Thursday, April 06, 2006

Tactile learning

If your child doesn’t look at you when you’re talking to her, it doesn’t necessarily mean that she’s not paying attention. On the contrary, it may mean that she’s listening so hard she is not able to look at you at the same time. That’s because her preferred mode of input may be via her hands, not via her ears or eyes.

Tactile learners touch things to get a sense of them. They learn by handling objects. If they have to use their listening skills, they prefer to supplement that with a tactile activity like clicking a pen on and off.

To interest a tactile child in books (which is the first step towards teaching them to read and write), let her hold the book in their hands during the reading session, as opposed to placing it on a table. Let her turn the pages, point to the pictures, trace the word lines. For babies and toddlers, the “Touch and feel” books with textured pictures are best.

When the child is ready to start learning the alphabet, cut the individual letters out of small-grained sandpaper and let her trace their grainy surface with her fingertip. Buy three-dimensional magnetic letters to stick on the fridge. Make letters together from play dough. Bake letter-shaped cookies. Let the child write and draw with her fingers in fine sand.

Tactile children of school-going age will most likely find the traditional teaching methods (via the blackboard and auditory lessons) a challenge. Augment their learning by encouraging them to make models of what they’re learning, create textured maps and complete educational jigsaw puzzles. Help them make the very learning tools they need, such as flip chutes and wrap-arounds and electro-boards. (Feel free to contact us for instructions on how to make those.)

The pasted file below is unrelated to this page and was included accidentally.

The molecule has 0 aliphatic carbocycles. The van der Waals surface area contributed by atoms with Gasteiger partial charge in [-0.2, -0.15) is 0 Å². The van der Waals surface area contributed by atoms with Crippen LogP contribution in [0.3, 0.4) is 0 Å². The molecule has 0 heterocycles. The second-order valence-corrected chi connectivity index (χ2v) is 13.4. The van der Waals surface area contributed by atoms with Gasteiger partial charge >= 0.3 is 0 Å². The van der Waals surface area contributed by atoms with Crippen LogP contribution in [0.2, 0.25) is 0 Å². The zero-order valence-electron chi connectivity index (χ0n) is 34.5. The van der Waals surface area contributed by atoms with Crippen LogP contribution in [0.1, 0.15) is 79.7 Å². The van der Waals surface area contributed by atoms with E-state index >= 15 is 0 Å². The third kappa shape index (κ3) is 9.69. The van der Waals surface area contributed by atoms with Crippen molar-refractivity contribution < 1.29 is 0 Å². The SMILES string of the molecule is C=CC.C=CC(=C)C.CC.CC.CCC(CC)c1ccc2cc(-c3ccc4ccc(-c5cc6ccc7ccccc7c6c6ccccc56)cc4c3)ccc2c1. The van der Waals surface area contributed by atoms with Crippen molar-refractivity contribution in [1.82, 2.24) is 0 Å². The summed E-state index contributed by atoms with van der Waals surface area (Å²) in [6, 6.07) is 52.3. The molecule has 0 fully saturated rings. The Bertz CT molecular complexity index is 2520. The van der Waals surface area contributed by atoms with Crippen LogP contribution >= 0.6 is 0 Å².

Your child’s Learning Style Analysis (LSA) report on will tell you whether your child is a tactile learner and whether they will respond well to tactile learning tools.

(Inspired by Maria Montessori, who said: “Never give to the mind more than you give to the hand”.)


EcoRover said...

I had a student who listened to lectures while knitting (instead of taking notes) and she did superbly on tests.

Is there any studies that you know of that explain or investigate how this works?

If so, please email me at -- thank you!

Yvonne Walus said...

Our LSA pyramid ( explains that finger stimulation enhances brain activity and memory recall in people with tactile preferences.

The LSA show how tactile a student is so that the teacher can support/react accordingly.

We'll be happy to offer you a sample profile credit to trail.

Erin said...

Just wanted to thank you for this post. My 2nd son is a tactile learner. We home school and he is learning his letters so I needed some ideas (besides playdough) to help him learn his letters.

Yvonne Eve Walus said...

Erin, have you tried the following ideas:
- spreading a thin layer of sand on a tray or table surface and letting your son write the letters in the sand
- the same but with flour, which has a totally different texture (ask afterwards whether he liked them equally much or had a preference)
- cutting out letter shapes from sandpaper (the very fine, non-abrasive kind) and letting him trace the shapes on the rough side with his finger
- letter-shaped cookie cutters and real cookie dough?
- letting him glue letters cut out from different materials (cardboard, leather, thick fabric) onto a piece of paper?
- letting him make his own letter shapes with glue and glitter?

Remember, a tactile child will enjoy MAKING things, so he will soon be able to help you make learning tools such as wrap-arounds and flit chutes. If you want to know how to make those, please email me on yvonne at clc dot co dot nz

Willjax said...

I don't think tactile learning means "non-book-student" if you know what I mean by that. I think the schoolbook writers and publishers should design their books to suit this learning style insted of the other way around. Take this book for instance: It's 50% book 50% constructing kit that teaches kids about mechanics and machines. Thats how I would like school-books to be!

Yvonne Eve Walus said...

Hi Willjax, thank you for that. The book looks awesome, what a cool idea! I see, though, that a few customers complain the plastic parts are badly made and difficult to use - what's your experience?